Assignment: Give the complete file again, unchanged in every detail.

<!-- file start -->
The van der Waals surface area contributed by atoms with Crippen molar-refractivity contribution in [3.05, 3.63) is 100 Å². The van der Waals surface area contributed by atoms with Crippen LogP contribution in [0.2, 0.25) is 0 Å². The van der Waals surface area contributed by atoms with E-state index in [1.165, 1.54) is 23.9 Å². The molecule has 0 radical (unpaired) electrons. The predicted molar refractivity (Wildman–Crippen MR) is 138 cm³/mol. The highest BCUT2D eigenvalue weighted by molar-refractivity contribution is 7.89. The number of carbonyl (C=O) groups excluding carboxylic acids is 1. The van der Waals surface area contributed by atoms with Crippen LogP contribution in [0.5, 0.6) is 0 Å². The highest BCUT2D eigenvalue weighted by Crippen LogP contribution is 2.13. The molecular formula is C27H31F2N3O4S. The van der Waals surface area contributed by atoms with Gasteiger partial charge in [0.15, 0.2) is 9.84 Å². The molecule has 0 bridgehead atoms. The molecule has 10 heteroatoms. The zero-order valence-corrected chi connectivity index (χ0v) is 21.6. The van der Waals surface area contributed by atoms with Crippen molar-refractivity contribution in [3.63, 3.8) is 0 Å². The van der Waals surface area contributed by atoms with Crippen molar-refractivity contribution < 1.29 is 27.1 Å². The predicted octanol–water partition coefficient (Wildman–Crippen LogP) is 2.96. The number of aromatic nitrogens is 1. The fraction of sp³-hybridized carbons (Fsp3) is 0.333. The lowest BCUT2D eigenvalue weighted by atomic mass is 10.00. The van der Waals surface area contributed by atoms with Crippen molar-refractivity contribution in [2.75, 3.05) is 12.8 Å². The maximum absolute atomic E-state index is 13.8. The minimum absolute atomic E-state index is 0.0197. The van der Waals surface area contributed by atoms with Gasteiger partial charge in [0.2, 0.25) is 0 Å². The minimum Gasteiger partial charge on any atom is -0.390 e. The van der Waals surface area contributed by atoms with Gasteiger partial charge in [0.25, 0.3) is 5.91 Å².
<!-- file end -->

The van der Waals surface area contributed by atoms with Crippen molar-refractivity contribution in [3.05, 3.63) is 100 Å². The van der Waals surface area contributed by atoms with Crippen LogP contribution in [0.2, 0.25) is 0 Å². The van der Waals surface area contributed by atoms with E-state index in [1.165, 1.54) is 23.9 Å². The molecule has 0 radical (unpaired) electrons. The predicted molar refractivity (Wildman–Crippen MR) is 138 cm³/mol. The highest BCUT2D eigenvalue weighted by molar-refractivity contribution is 7.89. The number of carbonyl (C=O) groups excluding carboxylic acids is 1. The van der Waals surface area contributed by atoms with Crippen LogP contribution in [0.5, 0.6) is 0 Å². The highest BCUT2D eigenvalue weighted by Crippen LogP contribution is 2.13. The molecular formula is C27H31F2N3O4S. The van der Waals surface area contributed by atoms with Gasteiger partial charge in [0.15, 0.2) is 9.84 Å². The molecule has 0 bridgehead atoms. The molecule has 10 heteroatoms. The zero-order valence-corrected chi connectivity index (χ0v) is 21.6. The van der Waals surface area contributed by atoms with Crippen molar-refractivity contribution in [3.63, 3.8) is 0 Å². The van der Waals surface area contributed by atoms with Crippen molar-refractivity contribution < 1.29 is 27.1 Å². The predicted octanol–water partition coefficient (Wildman–Crippen LogP) is 2.96. The number of aromatic nitrogens is 1. The fraction of sp³-hybridized carbons (Fsp3) is 0.333. The lowest BCUT2D eigenvalue weighted by atomic mass is 10.00. The van der Waals surface area contributed by atoms with Crippen molar-refractivity contribution in [2.75, 3.05) is 12.8 Å². The maximum absolute atomic E-state index is 13.8. The minimum absolute atomic E-state index is 0.0197. The van der Waals surface area contributed by atoms with Gasteiger partial charge in [0.2, 0.25) is 0 Å². The minimum Gasteiger partial charge on any atom is -0.390 e. The van der Waals surface area contributed by atoms with Gasteiger partial charge in [0.25, 0.3) is 5.91 Å².